Open main menu
Kingdom of Hungary in the 13th century
Banate of Usora in the early 15th century

Usora (Latin: Vozora, Hungarian: Ózora) was a semi-independent banate (Duchy) in medieval Bosnia and also an administrative division in Croatia in the union with Hungary. It took its name from the river Usora.

The region of Usora was first mentioned in a bull (decree) by King Bela IV of Hungary dated 20 July 1244, in which he assigned some properties to the Bishop of Bosnia, naming the territories: quod episeopus (Bosnensis) et capitulum decimas in Vozora, in Sou, in Olfeld et in aliis supis ... habeant et percipiant (Vozora meaning Usora, Sou meaning Soli, and Olfeld meaning Donji Kraji).[1][2]

Its territory stretched roughly from the area of Kulaši and Prnjavor to its west, to Srebrenik and Lukavac to its east, the river Sava to its north and Žepče to its south. The Banate of Usora had many strong fortresses and cities on its territory, the most famous ones being Doboj (12th/13th century), Srebrenik (1333), Dobor (1387), Glaz (12th century), Soko (14th century), Tešanj (14th century), Modrić (14th century), and Maglaj (15th century). Also, due to its geographical location (Pannonian plateau) as the northernmost Bosnian land and its richness, Usora was, more often than not, a most common battleground between the Bosnian kingdom and the Kingdom of Hungary. The most famous battles include Battle of Srebrenik (1363), Battle of Dobor (1394 and 1408), and the Battle of Doboj (1415). Several times this duchy/banate had been separated from the rest of the Bosnian Kingdom (and attached to Hungary, banate of Slavonia) temporarily, only to be reunited once again.

BansEdit

  • 1190s-1220: Stefan, likely also ban of Soli, first historically documented ban of Usora
  • 1220-1241: Sibislav, son of ban Stefan, supporting Hungary in its crusade against Bosnian heretics (members of Bosnian Church)
  • 1241–1247: Matej Ninoslav, also ban of Bosnia proper, waged defensive war against Hungary. After the loss of Usora to Hungarians, remained the ban of all other Bosnian lands until his death in 1250
  • 1247–1262: Rostislav Mikhailovich, Russian prince from Rurik dynasty, also Duke of Macso, appointed by the king of Hungary
  • 1262–1272: Bela, son of Rostislav, also Duke of Macso, appointed by the king of Hungary
  • 1272–1273: Henry I Kőszegi, also ban of Soli, appointed by the king of Hungary
  • 1273-1275: Ernye Ákos, also ban of Soli, appointed by the king of Hungary
  • 1282-1316: Stefan Dragutin, also king of Syrmia, appointed by the king of Hungary
  • 1316-1323: Vladislav, also king of Syrmia, son of the preceding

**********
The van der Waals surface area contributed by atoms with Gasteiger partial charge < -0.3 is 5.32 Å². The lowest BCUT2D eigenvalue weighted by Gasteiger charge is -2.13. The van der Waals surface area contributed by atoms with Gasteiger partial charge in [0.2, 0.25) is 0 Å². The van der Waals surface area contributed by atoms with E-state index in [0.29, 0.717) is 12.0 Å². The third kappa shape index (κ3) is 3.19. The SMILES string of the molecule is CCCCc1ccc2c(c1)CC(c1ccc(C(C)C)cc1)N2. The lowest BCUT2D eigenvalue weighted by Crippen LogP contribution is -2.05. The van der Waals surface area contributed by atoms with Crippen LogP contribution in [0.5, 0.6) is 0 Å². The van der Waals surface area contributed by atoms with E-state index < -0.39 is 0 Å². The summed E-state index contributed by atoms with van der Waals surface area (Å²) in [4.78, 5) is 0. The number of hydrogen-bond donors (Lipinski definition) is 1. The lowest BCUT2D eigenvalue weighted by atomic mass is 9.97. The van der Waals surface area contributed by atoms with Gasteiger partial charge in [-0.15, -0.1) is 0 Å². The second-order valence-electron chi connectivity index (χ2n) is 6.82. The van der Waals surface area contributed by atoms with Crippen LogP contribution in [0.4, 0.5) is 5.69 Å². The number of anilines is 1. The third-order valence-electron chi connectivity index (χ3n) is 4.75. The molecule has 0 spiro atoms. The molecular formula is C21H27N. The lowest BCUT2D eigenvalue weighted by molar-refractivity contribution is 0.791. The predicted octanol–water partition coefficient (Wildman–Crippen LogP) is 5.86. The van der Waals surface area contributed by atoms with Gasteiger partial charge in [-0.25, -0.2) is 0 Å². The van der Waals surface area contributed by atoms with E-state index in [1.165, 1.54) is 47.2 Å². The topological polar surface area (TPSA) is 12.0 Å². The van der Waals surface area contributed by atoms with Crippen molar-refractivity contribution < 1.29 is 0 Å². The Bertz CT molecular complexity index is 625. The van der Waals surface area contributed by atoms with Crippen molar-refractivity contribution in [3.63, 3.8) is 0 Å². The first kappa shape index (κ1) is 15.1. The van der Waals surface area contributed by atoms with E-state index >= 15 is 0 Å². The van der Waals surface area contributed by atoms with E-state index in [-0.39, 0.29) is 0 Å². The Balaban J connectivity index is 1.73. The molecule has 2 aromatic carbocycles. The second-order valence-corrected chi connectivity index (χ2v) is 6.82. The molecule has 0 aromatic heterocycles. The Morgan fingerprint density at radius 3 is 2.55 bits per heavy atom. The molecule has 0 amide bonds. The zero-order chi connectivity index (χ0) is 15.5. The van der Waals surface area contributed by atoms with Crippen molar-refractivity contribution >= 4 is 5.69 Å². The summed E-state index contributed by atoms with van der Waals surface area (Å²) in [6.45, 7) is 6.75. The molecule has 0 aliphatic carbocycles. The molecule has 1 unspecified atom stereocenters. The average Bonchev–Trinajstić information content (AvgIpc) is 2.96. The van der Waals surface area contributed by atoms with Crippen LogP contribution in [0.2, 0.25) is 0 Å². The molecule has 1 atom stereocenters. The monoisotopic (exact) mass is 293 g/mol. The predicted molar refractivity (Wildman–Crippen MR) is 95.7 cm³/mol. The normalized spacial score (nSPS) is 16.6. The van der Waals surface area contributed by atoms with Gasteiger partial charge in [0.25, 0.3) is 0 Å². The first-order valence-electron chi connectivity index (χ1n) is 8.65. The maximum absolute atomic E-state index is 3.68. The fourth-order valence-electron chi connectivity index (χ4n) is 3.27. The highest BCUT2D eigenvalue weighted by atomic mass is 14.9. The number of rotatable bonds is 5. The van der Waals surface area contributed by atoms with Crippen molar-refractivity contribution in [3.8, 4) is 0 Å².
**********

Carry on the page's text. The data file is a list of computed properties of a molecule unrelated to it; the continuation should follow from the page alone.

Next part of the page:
• 1323-1324: Stefan Dečanski, also king of Serbia, conqueror
  • 1324-1329: Stjepan, also ban of Bosnia, grandson of Vladislav
  • 1329-1353: Vojko, Duke of Usora (Soli region absorbed into Usora by 1330), appointed by Stephen II Kotromanic, ban of Bosnia
  • 1353-1377: Tvrtko Ivahnic, Duke of Usora, supporter of king Tvrtko I Kotromanic, first Bosnian king
  • 1377-1395: Vlatko Tvrtkovic, son of Duke Tvrtko of Usora, supporter of Bosnian king Tvrtko I Kotromanic
  • 1395-1400: Vucihna Vlatkovic, son of Duke Vlatko of Usora, supporter of Bosnian king Dabisa Kotromanic
  • 1400-1424: Vukmir Zlatonosovic, supporter of Bosnian royal Kotromanic family
  • 1424-1430: Vukasin Zlatonosovic, Vukmir's brother, supporter of Bosnian king Tvrtko II Kotromanic
  • 1430-1435: Djuradj Brankovic, Despot of Serbia, conqueror of eastern Usora and Bosnia
  • 1435-1444: Matko Talovac, ban of Usora, supporter of Bosnian king Tvrtko II Kotromanic
  • 1444-1463: Tvrtko Stancic, Duke of Usora, supporter of Bosnian kings Tomas Kotromanic and Stefan Tomasevic, died in May 1463 while defending Bosnia from the Ottoman conquest


Last Usora rulers after Ottoman conquest of Bosnia in 1463:

  • 1464-1477: Nicholas of Ilok, Duke of Usora, Macso, Slavonia and Dalmatia 1464-1471, and king of Bosnia 1471-1477, appointed by the king of Hungary as a ruler of buffer state against Ottomans
  • 1465-1476: Matija Sabancic Radivojevic, son of Radivoj Ostojic (younger brother of Bosnian king Tomas Kotromanic), puppet Bosnian king installed by Ottomans as a counter measure to Nicholas of Ilok
  • 1476-1476: Matija Vojsalic, second and last Bosnian puppet king installed by Ottomans, ruled only 6 fortresses in central and south Usora (Doboj, Maglaj, Tesanj, Zepce, Vranduk and Travnik)


From 1322, when Stephen II Kotromanic becomes a ruler of Bosnia, Usora was part of the Bosnian realm and included in the titles of all subsequent Bosnian monarchs.

ReferencesEdit

  1. ^ Vjekoslav Klaić (March 1880). "Topografske sitnice (I)". Journal of the Zagreb Archaeological Museum (in Croatian). Archaeological Museum, Zagreb. 2 (1): 68. ISSN 0350-7165. Retrieved 2012-09-02.
  2. ^ Pavo Živković, Marija Brandić (May 2007). "Usora i Soli u prva dva stoljeća turske prevlasti". Povijesni zbornik: godišnjak za kulturu i povijesno nasljeđe (in Croatian). Faculty of Philosophy, University of Osijek. 1 (1–2): 58–59. ISSN 1846-3819. Retrieved 2012-09-02.CS1 maint: Uses authors parameter (link)

LiteratureEdit